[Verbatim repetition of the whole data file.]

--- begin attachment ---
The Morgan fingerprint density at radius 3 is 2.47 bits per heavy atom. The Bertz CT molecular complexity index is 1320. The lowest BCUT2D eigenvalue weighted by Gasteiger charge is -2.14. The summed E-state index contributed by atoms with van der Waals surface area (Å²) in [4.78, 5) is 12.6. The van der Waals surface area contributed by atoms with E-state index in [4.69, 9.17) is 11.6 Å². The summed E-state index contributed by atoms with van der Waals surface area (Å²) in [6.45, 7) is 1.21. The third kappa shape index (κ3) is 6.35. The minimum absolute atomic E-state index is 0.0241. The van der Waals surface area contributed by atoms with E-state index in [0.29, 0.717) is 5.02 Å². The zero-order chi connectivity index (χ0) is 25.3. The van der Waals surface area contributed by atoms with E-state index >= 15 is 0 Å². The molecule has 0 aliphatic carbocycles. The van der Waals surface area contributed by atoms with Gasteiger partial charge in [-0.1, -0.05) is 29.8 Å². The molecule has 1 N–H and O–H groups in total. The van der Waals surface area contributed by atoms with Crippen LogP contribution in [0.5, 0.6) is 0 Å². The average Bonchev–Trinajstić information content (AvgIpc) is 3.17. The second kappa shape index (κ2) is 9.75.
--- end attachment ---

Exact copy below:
The Morgan fingerprint density at radius 3 is 2.47 bits per heavy atom. The Bertz CT molecular complexity index is 1320. The lowest BCUT2D eigenvalue weighted by Gasteiger charge is -2.14. The summed E-state index contributed by atoms with van der Waals surface area (Å²) in [4.78, 5) is 12.6. The van der Waals surface area contributed by atoms with E-state index in [4.69, 9.17) is 11.6 Å². The summed E-state index contributed by atoms with van der Waals surface area (Å²) in [6.45, 7) is 1.21. The third kappa shape index (κ3) is 6.35. The minimum absolute atomic E-state index is 0.0241. The van der Waals surface area contributed by atoms with E-state index in [0.29, 0.717) is 5.02 Å². The zero-order chi connectivity index (χ0) is 25.3. The van der Waals surface area contributed by atoms with E-state index >= 15 is 0 Å². The molecule has 0 aliphatic carbocycles. The van der Waals surface area contributed by atoms with Gasteiger partial charge in [-0.1, -0.05) is 29.8 Å². The molecule has 1 N–H and O–H groups in total. The van der Waals surface area contributed by atoms with Crippen LogP contribution in [0.5, 0.6) is 0 Å². The average Bonchev–Trinajstić information content (AvgIpc) is 3.17. The second kappa shape index (κ2) is 9.75.